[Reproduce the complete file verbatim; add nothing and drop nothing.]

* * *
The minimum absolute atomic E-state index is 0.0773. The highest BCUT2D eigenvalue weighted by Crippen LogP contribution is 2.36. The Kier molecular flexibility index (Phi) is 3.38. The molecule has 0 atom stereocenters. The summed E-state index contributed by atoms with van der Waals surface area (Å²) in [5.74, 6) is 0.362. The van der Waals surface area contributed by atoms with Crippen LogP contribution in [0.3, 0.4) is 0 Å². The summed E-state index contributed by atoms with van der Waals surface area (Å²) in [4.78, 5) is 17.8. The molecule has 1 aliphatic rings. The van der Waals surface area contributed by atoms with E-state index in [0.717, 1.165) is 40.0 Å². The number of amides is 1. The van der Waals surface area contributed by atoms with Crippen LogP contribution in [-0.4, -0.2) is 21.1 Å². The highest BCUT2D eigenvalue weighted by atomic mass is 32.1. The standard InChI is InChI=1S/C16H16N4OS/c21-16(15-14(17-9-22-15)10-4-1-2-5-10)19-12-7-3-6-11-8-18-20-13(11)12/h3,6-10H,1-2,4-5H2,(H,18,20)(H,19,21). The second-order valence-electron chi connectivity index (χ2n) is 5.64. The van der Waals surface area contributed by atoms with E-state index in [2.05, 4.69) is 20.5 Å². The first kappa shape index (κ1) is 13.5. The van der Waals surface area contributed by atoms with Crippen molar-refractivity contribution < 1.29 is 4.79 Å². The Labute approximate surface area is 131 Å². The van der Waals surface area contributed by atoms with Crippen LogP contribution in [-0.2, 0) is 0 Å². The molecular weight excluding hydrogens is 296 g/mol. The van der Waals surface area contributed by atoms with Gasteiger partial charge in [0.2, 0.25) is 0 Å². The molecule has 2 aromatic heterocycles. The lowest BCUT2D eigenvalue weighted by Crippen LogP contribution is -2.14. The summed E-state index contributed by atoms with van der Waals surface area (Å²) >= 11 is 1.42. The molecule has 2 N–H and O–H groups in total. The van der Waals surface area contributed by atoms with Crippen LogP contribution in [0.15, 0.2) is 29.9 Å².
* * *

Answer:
The minimum absolute atomic E-state index is 0.0773. The highest BCUT2D eigenvalue weighted by Crippen LogP contribution is 2.36. The Kier molecular flexibility index (Phi) is 3.38. The molecule has 0 atom stereocenters. The summed E-state index contributed by atoms with van der Waals surface area (Å²) in [5.74, 6) is 0.362. The van der Waals surface area contributed by atoms with Crippen LogP contribution in [0.3, 0.4) is 0 Å². The summed E-state index contributed by atoms with van der Waals surface area (Å²) in [4.78, 5) is 17.8. The molecule has 1 aliphatic rings. The van der Waals surface area contributed by atoms with E-state index in [0.717, 1.165) is 40.0 Å². The number of amides is 1. The van der Waals surface area contributed by atoms with Crippen LogP contribution in [-0.4, -0.2) is 21.1 Å². The highest BCUT2D eigenvalue weighted by atomic mass is 32.1. The standard InChI is InChI=1S/C16H16N4OS/c21-16(15-14(17-9-22-15)10-4-1-2-5-10)19-12-7-3-6-11-8-18-20-13(11)12/h3,6-10H,1-2,4-5H2,(H,18,20)(H,19,21). The second-order valence-electron chi connectivity index (χ2n) is 5.64. The van der Waals surface area contributed by atoms with E-state index in [2.05, 4.69) is 20.5 Å². The first kappa shape index (κ1) is 13.5. The van der Waals surface area contributed by atoms with Crippen molar-refractivity contribution < 1.29 is 4.79 Å². The Labute approximate surface area is 131 Å². The van der Waals surface area contributed by atoms with Crippen LogP contribution in [-0.2, 0) is 0 Å². The molecular weight excluding hydrogens is 296 g/mol. The van der Waals surface area contributed by atoms with Gasteiger partial charge in [0.2, 0.25) is 0 Å². The molecule has 2 aromatic heterocycles. The lowest BCUT2D eigenvalue weighted by Crippen LogP contribution is -2.14. The summed E-state index contributed by atoms with van der Waals surface area (Å²) >= 11 is 1.42. The molecule has 2 N–H and O–H groups in total. The van der Waals surface area contributed by atoms with Crippen LogP contribution in [0.15, 0.2) is 29.9 Å².